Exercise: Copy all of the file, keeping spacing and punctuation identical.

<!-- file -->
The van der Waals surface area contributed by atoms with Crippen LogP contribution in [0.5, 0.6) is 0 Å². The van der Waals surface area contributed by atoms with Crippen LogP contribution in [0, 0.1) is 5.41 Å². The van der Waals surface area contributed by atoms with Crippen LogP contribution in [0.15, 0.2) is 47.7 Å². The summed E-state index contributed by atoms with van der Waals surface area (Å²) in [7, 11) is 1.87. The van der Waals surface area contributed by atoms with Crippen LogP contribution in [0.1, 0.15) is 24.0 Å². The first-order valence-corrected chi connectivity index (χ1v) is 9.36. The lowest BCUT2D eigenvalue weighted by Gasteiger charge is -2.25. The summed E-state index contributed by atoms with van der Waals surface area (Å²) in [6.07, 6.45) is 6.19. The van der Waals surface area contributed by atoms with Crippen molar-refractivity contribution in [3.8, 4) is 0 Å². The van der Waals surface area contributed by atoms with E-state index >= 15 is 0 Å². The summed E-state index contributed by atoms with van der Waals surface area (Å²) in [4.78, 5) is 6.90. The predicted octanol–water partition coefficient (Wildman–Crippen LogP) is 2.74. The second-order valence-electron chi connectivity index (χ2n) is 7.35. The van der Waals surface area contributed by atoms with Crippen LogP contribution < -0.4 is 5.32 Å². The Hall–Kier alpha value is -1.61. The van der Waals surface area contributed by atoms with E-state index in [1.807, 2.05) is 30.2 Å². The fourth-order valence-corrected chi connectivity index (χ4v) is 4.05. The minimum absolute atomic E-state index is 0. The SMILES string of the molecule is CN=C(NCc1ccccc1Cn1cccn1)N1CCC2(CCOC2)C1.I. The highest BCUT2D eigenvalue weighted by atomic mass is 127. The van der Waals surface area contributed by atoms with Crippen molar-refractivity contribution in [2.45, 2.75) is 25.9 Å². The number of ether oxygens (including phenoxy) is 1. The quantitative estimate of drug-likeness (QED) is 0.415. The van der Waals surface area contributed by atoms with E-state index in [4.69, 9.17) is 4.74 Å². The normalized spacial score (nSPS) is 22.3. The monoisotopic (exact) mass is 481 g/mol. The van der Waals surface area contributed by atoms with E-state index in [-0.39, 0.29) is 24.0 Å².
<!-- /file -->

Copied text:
The van der Waals surface area contributed by atoms with Crippen LogP contribution in [0.5, 0.6) is 0 Å². The van der Waals surface area contributed by atoms with Crippen LogP contribution in [0, 0.1) is 5.41 Å². The van der Waals surface area contributed by atoms with Crippen LogP contribution in [0.15, 0.2) is 47.7 Å². The summed E-state index contributed by atoms with van der Waals surface area (Å²) in [7, 11) is 1.87. The van der Waals surface area contributed by atoms with Crippen LogP contribution in [0.1, 0.15) is 24.0 Å². The first-order valence-corrected chi connectivity index (χ1v) is 9.36. The lowest BCUT2D eigenvalue weighted by Gasteiger charge is -2.25. The summed E-state index contributed by atoms with van der Waals surface area (Å²) in [6.07, 6.45) is 6.19. The van der Waals surface area contributed by atoms with Crippen molar-refractivity contribution in [3.8, 4) is 0 Å². The van der Waals surface area contributed by atoms with E-state index >= 15 is 0 Å². The summed E-state index contributed by atoms with van der Waals surface area (Å²) in [4.78, 5) is 6.90. The predicted octanol–water partition coefficient (Wildman–Crippen LogP) is 2.74. The second-order valence-electron chi connectivity index (χ2n) is 7.35. The van der Waals surface area contributed by atoms with Crippen LogP contribution < -0.4 is 5.32 Å². The Hall–Kier alpha value is -1.61. The van der Waals surface area contributed by atoms with E-state index in [1.807, 2.05) is 30.2 Å². The fourth-order valence-corrected chi connectivity index (χ4v) is 4.05. The minimum absolute atomic E-state index is 0. The SMILES string of the molecule is CN=C(NCc1ccccc1Cn1cccn1)N1CCC2(CCOC2)C1.I. The highest BCUT2D eigenvalue weighted by atomic mass is 127. The van der Waals surface area contributed by atoms with Crippen molar-refractivity contribution in [2.45, 2.75) is 25.9 Å². The number of ether oxygens (including phenoxy) is 1. The quantitative estimate of drug-likeness (QED) is 0.415. The van der Waals surface area contributed by atoms with E-state index in [4.69, 9.17) is 4.74 Å². The normalized spacial score (nSPS) is 22.3. The monoisotopic (exact) mass is 481 g/mol. The van der Waals surface area contributed by atoms with E-state index in [-0.39, 0.29) is 24.0 Å².